Google continues to lobby and campaign against legislative efforts aimed at curbing its monopolistic power, this time openly, in a blog post.
Google claims that antitrust legislation – whose goal is to loosen the stranglehold it has on the market and competitors – would prevent it from censoring “disinformation.”
In the past months, the tech giant has used other avenues as well, from (? fake) grassroots support that it purports to have, to spending millions on professional lobbyists in Washington DC.
In all this, Google has gone for all sorts of “targeted” arguments in an effort to make sure the bipartisan bills never become law. Lawmakers and voters had the chance to hear that if Google is not allowed to run its business unimpeded, exactly as it's doing now, anything from innovation to national security would suffer.
And now, no doubt addressing that part of its audience that is particularly concerned with the specter of arbitrarily, if at all, defined “disinformation” as internet's “greatest ill” – this time in the context of geopolitics – Google claims that the bills under consideration in Congress, would, if passed, prevent it from censoring disinformation.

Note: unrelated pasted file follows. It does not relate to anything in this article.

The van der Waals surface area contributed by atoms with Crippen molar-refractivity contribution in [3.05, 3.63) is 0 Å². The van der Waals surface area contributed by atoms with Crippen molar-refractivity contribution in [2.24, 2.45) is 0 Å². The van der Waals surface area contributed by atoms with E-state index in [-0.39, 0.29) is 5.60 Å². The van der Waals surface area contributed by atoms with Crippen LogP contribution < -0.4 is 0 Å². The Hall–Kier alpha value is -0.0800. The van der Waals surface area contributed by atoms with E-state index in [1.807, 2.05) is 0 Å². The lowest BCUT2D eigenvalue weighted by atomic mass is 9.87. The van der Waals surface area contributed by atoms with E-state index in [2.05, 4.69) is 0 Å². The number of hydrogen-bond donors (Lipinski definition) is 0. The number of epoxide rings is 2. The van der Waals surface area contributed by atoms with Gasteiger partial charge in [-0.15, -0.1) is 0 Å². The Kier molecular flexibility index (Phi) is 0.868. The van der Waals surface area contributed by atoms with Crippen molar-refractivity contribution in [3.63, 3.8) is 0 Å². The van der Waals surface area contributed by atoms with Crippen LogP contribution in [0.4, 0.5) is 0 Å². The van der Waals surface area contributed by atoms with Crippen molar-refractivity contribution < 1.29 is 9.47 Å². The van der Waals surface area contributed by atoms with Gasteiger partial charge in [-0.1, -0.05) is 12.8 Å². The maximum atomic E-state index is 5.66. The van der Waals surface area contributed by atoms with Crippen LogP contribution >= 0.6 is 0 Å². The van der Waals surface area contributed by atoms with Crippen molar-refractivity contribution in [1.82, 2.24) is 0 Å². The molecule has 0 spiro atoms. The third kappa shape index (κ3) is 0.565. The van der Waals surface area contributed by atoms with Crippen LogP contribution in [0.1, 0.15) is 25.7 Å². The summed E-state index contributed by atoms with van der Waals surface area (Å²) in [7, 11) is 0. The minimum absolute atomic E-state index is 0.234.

VP of Google's Privacy, Safety and Security Royal Hansen, claims that the legislation is a risk for US security, for that of its users, while it doesn't address problems that “Americans care the most about.”
Despite the context of the writeup, Hansen for some reason mentions “privacy, child safety, and inflation.” This Google exec packs a lot of FUD into just a few sentences, to also warn users that some of their favorite products like Search and Maps will get broken – if Google is made to abide by possible future antitrust laws.
Among many other usual talking points that supposedly outweigh the need to regulate Big Tech's business models Hansen talks about the danger of “rolling back” Google's “war on disinformation” – that is, the unprecedented levels of censorship visible particularly on YouTube.
These last years, the topics were mostly Covid and US elections, but those are getting a little old; and so Hansen brings the war in Ukraine into the mix – as another reason why the digital market should not be a fair and level playing field for startups and other competitors.
“By prohibiting us from ‘discriminating' against competitors, the bill would prevent us from taking action against purveyors of malicious content,” writes the Google exec. “Since Russia invaded Ukraine, we have been able to move quickly to limit Russian propaganda and disinformation, even as that content has migrated to new channels. The proposed legislation could undermine this work.”